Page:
During her life as a painter, Nancy Tankersley has moved fluidly from portraiture to still life and figurative paintings and finally on to landscapes. “I think it is important for contemporary artists to capture the land and the people as they are today. I do not try to romanticize or invent my subjects, but I do try to show the beauty of the ordinary. People engaged in their occupations, enjoying their leisure time by eating, shopping or just strolling down a street, as well as abandoned and often overlooked landscapes … all of these are ordinary subjects, which can make extraordinary paintings. I try to paint from life as much as possible so that my work has the authenticity that comes from capturing a moment in time.”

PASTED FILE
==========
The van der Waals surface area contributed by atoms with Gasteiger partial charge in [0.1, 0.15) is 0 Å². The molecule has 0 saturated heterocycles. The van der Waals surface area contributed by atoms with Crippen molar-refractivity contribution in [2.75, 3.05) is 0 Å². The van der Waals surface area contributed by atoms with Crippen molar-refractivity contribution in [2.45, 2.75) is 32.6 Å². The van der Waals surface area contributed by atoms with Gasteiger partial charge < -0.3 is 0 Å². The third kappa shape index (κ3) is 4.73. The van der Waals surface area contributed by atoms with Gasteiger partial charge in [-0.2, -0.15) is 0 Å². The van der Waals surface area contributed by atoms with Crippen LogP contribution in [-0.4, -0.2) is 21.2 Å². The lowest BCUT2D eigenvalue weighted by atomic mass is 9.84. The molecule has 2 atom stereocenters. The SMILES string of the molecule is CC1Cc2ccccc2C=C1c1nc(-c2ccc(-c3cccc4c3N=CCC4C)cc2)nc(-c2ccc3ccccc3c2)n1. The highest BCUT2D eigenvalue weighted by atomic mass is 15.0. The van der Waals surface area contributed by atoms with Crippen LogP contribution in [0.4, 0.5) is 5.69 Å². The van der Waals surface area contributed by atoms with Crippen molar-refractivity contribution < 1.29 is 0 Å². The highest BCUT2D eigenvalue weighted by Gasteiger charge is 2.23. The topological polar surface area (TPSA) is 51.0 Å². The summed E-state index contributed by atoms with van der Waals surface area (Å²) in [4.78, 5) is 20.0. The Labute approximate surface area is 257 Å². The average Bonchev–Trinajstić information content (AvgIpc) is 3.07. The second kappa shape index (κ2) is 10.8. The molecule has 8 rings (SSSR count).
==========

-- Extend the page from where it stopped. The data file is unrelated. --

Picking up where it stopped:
The breadth of her themes has enabled her to draw what she has learned from each and apply that knowledge with conviction in one painting. In this recent painting, At the Edge of the Village, Tankersley draws upon her memory of time spent in a small French village where she taught for three summers. Aided by plein air sketches and photos from the same spot, Tankersley was able to combine different elements to come one up with this dynamic composition. Much of this painting was painted with palette knives and other tools in addition to traditional brushes.
Tankersley has recently published a book of her first figurative theme, figures on the beach, that contains 64 color images of paintings from the past 25 years. On the Beach is available through her website.